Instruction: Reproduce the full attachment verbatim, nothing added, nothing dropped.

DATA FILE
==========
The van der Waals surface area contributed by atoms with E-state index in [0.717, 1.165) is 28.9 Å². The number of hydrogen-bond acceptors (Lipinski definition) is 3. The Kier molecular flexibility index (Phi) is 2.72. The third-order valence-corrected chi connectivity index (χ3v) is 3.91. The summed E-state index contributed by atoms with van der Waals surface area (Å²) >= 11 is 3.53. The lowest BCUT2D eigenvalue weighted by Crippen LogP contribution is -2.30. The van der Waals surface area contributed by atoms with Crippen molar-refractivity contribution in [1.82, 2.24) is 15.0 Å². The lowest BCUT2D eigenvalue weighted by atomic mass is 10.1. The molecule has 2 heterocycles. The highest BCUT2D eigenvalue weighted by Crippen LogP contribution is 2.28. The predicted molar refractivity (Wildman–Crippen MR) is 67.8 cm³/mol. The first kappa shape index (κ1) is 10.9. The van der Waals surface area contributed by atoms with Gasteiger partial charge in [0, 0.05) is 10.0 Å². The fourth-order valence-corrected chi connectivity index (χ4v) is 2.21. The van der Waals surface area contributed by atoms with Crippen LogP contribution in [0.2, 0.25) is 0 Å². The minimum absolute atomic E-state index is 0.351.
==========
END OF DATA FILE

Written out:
The van der Waals surface area contributed by atoms with E-state index in [0.717, 1.165) is 28.9 Å². The number of hydrogen-bond acceptors (Lipinski definition) is 3. The Kier molecular flexibility index (Phi) is 2.72. The third-order valence-corrected chi connectivity index (χ3v) is 3.91. The summed E-state index contributed by atoms with van der Waals surface area (Å²) >= 11 is 3.53. The lowest BCUT2D eigenvalue weighted by Crippen LogP contribution is -2.30. The van der Waals surface area contributed by atoms with Crippen molar-refractivity contribution in [1.82, 2.24) is 15.0 Å². The lowest BCUT2D eigenvalue weighted by atomic mass is 10.1. The molecule has 2 heterocycles. The highest BCUT2D eigenvalue weighted by Crippen LogP contribution is 2.28. The predicted molar refractivity (Wildman–Crippen MR) is 67.8 cm³/mol. The first kappa shape index (κ1) is 10.9. The van der Waals surface area contributed by atoms with Gasteiger partial charge in [0, 0.05) is 10.0 Å². The fourth-order valence-corrected chi connectivity index (χ4v) is 2.21. The van der Waals surface area contributed by atoms with Crippen LogP contribution in [0.2, 0.25) is 0 Å². The minimum absolute atomic E-state index is 0.351.